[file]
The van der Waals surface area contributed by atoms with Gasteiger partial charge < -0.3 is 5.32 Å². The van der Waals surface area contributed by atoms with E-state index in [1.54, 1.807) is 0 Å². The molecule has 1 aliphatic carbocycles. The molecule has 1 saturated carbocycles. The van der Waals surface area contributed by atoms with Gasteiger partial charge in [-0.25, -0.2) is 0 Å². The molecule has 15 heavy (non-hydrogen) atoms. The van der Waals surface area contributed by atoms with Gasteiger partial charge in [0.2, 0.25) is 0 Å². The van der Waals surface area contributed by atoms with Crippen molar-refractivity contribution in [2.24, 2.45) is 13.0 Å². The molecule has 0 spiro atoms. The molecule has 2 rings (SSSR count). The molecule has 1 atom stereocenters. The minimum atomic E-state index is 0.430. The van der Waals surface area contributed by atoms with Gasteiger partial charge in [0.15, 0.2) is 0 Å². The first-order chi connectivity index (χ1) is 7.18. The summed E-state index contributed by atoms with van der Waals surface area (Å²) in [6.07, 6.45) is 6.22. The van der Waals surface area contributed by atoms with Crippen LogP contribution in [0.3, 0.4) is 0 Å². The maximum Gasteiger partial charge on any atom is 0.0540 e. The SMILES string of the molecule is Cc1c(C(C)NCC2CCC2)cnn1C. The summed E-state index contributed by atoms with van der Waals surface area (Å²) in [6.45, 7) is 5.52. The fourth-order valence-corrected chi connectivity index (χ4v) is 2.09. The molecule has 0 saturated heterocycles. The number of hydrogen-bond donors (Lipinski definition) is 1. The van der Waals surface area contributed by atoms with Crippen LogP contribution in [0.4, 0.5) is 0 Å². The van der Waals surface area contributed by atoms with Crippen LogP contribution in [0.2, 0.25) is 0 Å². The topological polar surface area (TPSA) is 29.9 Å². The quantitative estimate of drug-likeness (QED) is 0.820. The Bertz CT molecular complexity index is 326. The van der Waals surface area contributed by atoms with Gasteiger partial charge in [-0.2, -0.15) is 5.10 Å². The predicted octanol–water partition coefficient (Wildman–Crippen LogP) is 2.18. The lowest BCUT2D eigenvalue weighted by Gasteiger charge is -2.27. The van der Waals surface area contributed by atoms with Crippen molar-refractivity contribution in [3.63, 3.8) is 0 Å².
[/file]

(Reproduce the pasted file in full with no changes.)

The van der Waals surface area contributed by atoms with Gasteiger partial charge < -0.3 is 5.32 Å². The van der Waals surface area contributed by atoms with E-state index in [1.54, 1.807) is 0 Å². The molecule has 1 aliphatic carbocycles. The molecule has 1 saturated carbocycles. The van der Waals surface area contributed by atoms with Gasteiger partial charge in [-0.25, -0.2) is 0 Å². The molecule has 15 heavy (non-hydrogen) atoms. The van der Waals surface area contributed by atoms with Gasteiger partial charge in [0.2, 0.25) is 0 Å². The van der Waals surface area contributed by atoms with Crippen molar-refractivity contribution in [2.24, 2.45) is 13.0 Å². The molecule has 0 spiro atoms. The molecule has 2 rings (SSSR count). The molecule has 1 atom stereocenters. The minimum atomic E-state index is 0.430. The van der Waals surface area contributed by atoms with Gasteiger partial charge in [0.15, 0.2) is 0 Å². The first-order chi connectivity index (χ1) is 7.18. The summed E-state index contributed by atoms with van der Waals surface area (Å²) in [6.07, 6.45) is 6.22. The van der Waals surface area contributed by atoms with Crippen LogP contribution in [0.3, 0.4) is 0 Å². The maximum Gasteiger partial charge on any atom is 0.0540 e. The SMILES string of the molecule is Cc1c(C(C)NCC2CCC2)cnn1C. The summed E-state index contributed by atoms with van der Waals surface area (Å²) in [6.45, 7) is 5.52. The fourth-order valence-corrected chi connectivity index (χ4v) is 2.09. The molecule has 0 saturated heterocycles. The number of hydrogen-bond donors (Lipinski definition) is 1. The van der Waals surface area contributed by atoms with Crippen LogP contribution in [0.4, 0.5) is 0 Å². The van der Waals surface area contributed by atoms with Crippen LogP contribution in [0.2, 0.25) is 0 Å². The topological polar surface area (TPSA) is 29.9 Å². The quantitative estimate of drug-likeness (QED) is 0.820. The Bertz CT molecular complexity index is 326. The van der Waals surface area contributed by atoms with Gasteiger partial charge in [-0.2, -0.15) is 5.10 Å². The predicted octanol–water partition coefficient (Wildman–Crippen LogP) is 2.18. The lowest BCUT2D eigenvalue weighted by Gasteiger charge is -2.27. The van der Waals surface area contributed by atoms with Crippen molar-refractivity contribution in [3.63, 3.8) is 0 Å².